The Centers for Disease Control and Prevention says 10% of Americans are skipping doses of prescription drugs to save money. President Trump has promised to lower drug prices.
"We are holding Big Pharma accountable and, I must say, Big Pharma has also been working with us to get prices down."
Some democratic Senators are introducing the "Affordable Medications Act" this week.
UT-Health's Dr. Carmel Dyer says drug prices often soar without notice.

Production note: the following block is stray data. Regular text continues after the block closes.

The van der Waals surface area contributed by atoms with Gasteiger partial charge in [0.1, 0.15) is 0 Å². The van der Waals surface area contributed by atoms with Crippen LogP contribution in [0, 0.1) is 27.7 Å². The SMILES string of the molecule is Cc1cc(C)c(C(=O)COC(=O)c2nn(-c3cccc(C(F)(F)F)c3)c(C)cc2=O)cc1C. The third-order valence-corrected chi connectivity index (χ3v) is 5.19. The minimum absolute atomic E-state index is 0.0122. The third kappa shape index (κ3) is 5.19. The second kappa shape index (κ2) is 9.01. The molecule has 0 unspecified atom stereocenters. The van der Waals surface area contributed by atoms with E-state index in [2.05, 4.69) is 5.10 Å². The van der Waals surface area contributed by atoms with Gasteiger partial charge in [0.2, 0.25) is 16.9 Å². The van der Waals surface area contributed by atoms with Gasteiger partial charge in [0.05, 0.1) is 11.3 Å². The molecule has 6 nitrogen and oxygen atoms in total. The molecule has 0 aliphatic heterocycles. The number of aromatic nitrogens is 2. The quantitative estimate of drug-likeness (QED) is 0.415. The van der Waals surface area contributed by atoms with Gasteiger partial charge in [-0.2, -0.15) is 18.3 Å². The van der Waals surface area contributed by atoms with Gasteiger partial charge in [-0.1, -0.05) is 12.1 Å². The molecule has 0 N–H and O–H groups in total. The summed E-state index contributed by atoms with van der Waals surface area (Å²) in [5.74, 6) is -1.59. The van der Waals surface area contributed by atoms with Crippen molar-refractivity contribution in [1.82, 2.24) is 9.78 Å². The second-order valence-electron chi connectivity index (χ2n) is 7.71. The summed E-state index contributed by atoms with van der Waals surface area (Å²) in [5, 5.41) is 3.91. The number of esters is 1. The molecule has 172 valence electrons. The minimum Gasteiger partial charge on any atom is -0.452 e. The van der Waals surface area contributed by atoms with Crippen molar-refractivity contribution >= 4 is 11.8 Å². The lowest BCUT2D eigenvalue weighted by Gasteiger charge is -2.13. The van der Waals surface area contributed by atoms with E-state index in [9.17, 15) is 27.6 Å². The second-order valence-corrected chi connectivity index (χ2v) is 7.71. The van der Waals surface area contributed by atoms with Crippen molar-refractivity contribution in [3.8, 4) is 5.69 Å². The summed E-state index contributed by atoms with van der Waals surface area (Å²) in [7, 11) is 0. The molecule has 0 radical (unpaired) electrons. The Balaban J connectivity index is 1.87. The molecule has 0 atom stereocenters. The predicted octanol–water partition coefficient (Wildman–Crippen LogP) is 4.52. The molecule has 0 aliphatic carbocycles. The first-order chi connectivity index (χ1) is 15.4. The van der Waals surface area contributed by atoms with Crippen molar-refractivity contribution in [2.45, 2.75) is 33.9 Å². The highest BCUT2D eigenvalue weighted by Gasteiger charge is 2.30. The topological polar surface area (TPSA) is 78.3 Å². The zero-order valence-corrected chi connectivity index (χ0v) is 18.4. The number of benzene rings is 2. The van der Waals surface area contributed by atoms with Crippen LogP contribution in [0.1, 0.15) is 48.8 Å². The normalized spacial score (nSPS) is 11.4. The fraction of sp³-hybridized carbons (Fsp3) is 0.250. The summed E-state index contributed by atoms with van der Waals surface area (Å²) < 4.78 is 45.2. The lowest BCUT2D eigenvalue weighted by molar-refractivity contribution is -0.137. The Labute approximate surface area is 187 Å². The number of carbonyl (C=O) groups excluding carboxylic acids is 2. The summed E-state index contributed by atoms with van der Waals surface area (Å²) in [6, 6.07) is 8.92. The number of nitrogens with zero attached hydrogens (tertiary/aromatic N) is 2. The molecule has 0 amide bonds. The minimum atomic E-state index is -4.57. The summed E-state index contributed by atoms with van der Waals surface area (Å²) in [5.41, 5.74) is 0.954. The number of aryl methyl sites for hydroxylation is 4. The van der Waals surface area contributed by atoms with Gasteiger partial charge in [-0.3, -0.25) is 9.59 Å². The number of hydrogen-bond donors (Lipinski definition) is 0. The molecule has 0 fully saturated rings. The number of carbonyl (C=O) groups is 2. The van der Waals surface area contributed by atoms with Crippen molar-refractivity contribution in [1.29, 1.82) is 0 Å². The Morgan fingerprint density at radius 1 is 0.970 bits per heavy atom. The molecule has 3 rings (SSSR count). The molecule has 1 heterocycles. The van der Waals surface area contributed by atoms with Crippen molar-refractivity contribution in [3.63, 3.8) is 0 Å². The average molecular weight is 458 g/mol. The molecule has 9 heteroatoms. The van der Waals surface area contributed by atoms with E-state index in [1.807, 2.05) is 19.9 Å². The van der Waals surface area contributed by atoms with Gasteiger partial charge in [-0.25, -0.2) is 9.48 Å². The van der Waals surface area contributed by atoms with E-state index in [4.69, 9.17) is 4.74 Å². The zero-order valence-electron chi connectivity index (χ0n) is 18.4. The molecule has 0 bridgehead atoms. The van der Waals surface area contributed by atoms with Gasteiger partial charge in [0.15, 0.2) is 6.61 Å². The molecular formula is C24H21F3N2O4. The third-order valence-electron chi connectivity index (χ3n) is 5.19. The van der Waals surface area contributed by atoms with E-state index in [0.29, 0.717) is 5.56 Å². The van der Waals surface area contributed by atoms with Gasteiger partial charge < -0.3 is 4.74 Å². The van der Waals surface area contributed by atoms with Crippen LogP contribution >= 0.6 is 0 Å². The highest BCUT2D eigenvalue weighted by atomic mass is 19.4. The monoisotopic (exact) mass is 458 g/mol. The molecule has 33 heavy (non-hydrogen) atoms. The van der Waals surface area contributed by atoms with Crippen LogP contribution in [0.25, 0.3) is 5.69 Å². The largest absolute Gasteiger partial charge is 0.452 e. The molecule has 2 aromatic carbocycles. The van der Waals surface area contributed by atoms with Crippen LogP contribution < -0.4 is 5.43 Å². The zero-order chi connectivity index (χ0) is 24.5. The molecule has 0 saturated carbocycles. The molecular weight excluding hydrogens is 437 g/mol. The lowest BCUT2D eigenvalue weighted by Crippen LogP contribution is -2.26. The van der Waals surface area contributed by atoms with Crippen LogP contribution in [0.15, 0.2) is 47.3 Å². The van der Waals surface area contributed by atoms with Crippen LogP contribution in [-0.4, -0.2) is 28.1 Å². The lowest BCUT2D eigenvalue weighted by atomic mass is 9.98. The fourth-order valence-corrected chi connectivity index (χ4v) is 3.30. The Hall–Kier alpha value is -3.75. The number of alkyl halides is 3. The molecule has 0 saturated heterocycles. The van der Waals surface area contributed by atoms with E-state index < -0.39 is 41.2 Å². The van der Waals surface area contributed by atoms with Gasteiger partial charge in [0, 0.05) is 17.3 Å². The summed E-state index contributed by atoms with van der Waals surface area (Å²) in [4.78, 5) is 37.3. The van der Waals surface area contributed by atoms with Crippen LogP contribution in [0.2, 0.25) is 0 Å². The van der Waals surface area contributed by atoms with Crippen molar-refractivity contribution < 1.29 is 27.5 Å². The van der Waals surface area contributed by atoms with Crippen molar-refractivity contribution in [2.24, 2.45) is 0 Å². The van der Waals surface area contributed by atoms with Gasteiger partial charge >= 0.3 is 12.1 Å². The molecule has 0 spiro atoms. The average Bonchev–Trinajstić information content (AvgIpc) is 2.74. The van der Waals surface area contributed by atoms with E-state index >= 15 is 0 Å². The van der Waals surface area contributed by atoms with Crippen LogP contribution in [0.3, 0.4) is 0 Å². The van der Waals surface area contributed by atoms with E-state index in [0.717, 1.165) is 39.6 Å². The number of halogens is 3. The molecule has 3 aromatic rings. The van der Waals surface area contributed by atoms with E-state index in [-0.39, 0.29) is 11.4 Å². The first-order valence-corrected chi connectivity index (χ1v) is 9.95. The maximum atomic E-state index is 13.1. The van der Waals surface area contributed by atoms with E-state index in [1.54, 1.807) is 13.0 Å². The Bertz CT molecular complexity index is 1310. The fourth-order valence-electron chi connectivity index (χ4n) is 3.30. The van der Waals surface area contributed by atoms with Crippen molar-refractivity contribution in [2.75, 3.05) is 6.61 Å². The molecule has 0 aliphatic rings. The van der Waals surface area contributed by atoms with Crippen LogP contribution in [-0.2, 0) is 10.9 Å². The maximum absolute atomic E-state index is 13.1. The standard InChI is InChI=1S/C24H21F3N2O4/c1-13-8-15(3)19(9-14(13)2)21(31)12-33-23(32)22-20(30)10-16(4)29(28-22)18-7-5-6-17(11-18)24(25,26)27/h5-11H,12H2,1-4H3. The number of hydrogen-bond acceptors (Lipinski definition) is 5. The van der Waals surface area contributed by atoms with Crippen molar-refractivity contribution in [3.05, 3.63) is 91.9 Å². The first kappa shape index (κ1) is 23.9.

"They shift in the cost and the cost can be multiples higher than expected."
Dr. Dyer tells patients not to stop taking meds -- doctors can find cheaper alternatives.
"I can look online and I can check and see if something is cheaper, I can look for an equally effective but cheaper alternative."
Dr. dyer warns some patients risk strokes and heart attacks when they stop taking their medication.
"People have strokes and heart attacks and real problems when they stop their medicines; speak to their physician, look up things online but before you stop your medicine really try to search out ways you can get them more cost effectively."
In one case, a woman's inhaler cost soared from $50 a month to $1,000.